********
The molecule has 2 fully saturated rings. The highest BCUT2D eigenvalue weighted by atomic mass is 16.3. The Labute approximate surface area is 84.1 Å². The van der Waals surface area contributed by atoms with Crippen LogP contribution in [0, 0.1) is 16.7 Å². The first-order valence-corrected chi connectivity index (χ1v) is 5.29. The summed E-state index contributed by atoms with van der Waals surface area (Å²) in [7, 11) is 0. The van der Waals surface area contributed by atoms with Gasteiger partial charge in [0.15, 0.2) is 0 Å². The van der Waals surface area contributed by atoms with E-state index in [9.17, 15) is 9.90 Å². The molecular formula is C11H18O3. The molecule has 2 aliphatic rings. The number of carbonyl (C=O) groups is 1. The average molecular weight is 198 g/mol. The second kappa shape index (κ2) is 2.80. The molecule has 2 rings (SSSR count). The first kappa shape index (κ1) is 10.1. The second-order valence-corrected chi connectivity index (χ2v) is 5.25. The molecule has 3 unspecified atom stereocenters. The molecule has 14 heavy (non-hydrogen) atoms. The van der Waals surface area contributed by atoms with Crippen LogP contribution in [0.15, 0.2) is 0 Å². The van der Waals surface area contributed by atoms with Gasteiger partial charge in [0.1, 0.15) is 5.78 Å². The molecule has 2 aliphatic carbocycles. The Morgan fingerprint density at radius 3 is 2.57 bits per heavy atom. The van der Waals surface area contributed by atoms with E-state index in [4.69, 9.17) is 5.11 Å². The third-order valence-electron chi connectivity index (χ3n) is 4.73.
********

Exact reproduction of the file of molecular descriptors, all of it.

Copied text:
The molecule has 2 fully saturated rings. The highest BCUT2D eigenvalue weighted by atomic mass is 16.3. The Labute approximate surface area is 84.1 Å². The van der Waals surface area contributed by atoms with Crippen LogP contribution in [0, 0.1) is 16.7 Å². The first-order valence-corrected chi connectivity index (χ1v) is 5.29. The summed E-state index contributed by atoms with van der Waals surface area (Å²) in [7, 11) is 0. The van der Waals surface area contributed by atoms with Gasteiger partial charge in [0.15, 0.2) is 0 Å². The van der Waals surface area contributed by atoms with E-state index in [9.17, 15) is 9.90 Å². The molecular formula is C11H18O3. The molecule has 2 aliphatic rings. The number of carbonyl (C=O) groups is 1. The average molecular weight is 198 g/mol. The second kappa shape index (κ2) is 2.80. The molecule has 2 rings (SSSR count). The first kappa shape index (κ1) is 10.1. The second-order valence-corrected chi connectivity index (χ2v) is 5.25. The molecule has 3 unspecified atom stereocenters. The molecule has 14 heavy (non-hydrogen) atoms. The van der Waals surface area contributed by atoms with Crippen LogP contribution in [0.15, 0.2) is 0 Å². The van der Waals surface area contributed by atoms with Gasteiger partial charge in [0.1, 0.15) is 5.78 Å². The molecule has 2 aliphatic carbocycles. The Morgan fingerprint density at radius 3 is 2.57 bits per heavy atom. The van der Waals surface area contributed by atoms with E-state index in [4.69, 9.17) is 5.11 Å². The third-order valence-electron chi connectivity index (χ3n) is 4.73.